3Tera has long been on my radar screen as a supplier of application virtualization technology. As with other competitors in this segment, such as DataSynapse and Trigence, 3Tera is now positioning its product as a tool allowing the creation of in-house cloud computing environments.
Here's what 3Tera has to say about AppLogic 2.4
3Tera, Inc., the leading innovator of cloud computing technology and utility computing, announces general availability of release 2.4 of the award-winning AppLogic cloud computing platform. The release includes commercial support for both 32- and 64-bit virtual appliances running the most popular datacenter operating systems Linux, Sun Solaris, Open Solaris and Microsoft Windows Server. Other new features include interface improvements, system dashboards, catalog application stacks in ready-to-run templates, an appliance kit for easy creation of new appliances and an architecture-aware monitoring system with API.
3Tera is committed to enabling enterprises to run anything in the cloud that they run in their datacenter today. Adding production support for the most popular operating systems to AppLogic’s proven, scalable cloud computing architecture is a significant step in ensuring that world class IT is now available to companies of all sizes. 3Tera’s cloud computing solutions are available worldwide through 3Tera’s network of datacenter partners, allowing users a choice of location and support level. Leveraging global resources is made intuitive through AppLogic’s visual interface and ability to make applications of any size portable between both private and public cloud resources in multiple locations.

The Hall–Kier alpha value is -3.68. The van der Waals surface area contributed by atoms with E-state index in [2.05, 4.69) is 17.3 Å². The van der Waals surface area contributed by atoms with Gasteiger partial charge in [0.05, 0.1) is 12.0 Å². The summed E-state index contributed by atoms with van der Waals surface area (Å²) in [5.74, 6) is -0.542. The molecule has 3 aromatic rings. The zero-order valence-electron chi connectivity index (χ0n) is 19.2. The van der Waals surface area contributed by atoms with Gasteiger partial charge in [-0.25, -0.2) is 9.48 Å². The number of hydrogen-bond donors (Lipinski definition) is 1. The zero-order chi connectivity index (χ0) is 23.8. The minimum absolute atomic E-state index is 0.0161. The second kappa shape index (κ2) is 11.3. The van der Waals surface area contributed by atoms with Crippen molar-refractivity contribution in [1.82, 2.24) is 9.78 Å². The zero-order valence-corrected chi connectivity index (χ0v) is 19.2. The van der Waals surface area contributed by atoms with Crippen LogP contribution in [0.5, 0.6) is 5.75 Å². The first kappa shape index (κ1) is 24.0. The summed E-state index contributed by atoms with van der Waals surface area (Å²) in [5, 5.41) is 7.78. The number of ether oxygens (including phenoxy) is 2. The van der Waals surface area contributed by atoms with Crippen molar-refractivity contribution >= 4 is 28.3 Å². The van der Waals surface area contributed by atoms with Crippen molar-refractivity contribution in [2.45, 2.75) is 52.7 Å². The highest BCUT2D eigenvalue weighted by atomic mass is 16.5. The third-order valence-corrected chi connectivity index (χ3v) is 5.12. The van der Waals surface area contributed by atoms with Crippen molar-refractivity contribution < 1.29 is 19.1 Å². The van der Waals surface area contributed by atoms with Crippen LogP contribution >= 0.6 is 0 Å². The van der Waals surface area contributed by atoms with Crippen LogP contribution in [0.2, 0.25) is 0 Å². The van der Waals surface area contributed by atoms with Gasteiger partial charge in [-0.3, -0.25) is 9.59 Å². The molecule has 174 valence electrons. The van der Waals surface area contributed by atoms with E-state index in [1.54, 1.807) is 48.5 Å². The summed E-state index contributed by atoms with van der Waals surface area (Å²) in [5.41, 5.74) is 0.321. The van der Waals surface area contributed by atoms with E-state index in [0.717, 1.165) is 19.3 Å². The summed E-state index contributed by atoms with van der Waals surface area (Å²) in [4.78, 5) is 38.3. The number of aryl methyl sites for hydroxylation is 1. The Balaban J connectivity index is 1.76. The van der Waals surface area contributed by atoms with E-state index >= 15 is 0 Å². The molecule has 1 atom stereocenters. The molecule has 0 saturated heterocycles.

Snapshot analysisMany providers of application virtualization or management tools for virtualized environments that support orchestration and automation are now speaking about their technology using the cloud computing catch phrase. While it is clear that large organizations are approaching cloud computing slowly and carefully, smaller organizations, ones that do not have a large technical staff or a great deal of technical expertise, on the other hand are intrigued with the idea that IT infrastructure no longer has to be a large capital expense.
The fact that IT infrastructure can become a variable expense that is based upon ongoing usage rather than the actual cost of the systems, facilities, software licenses and the like, means that these smaller organizations can use the same tools as the big players do. They see that it is possible to tie IT expendatures to increases and decreases in overall revenues rather than having to make a large investment up front that may or may not be paid back in a reasonable time frame.
How does your organization see cloud computing? Would the availability of tools, such as those being offered by 3Tera, increase its interest in this approach?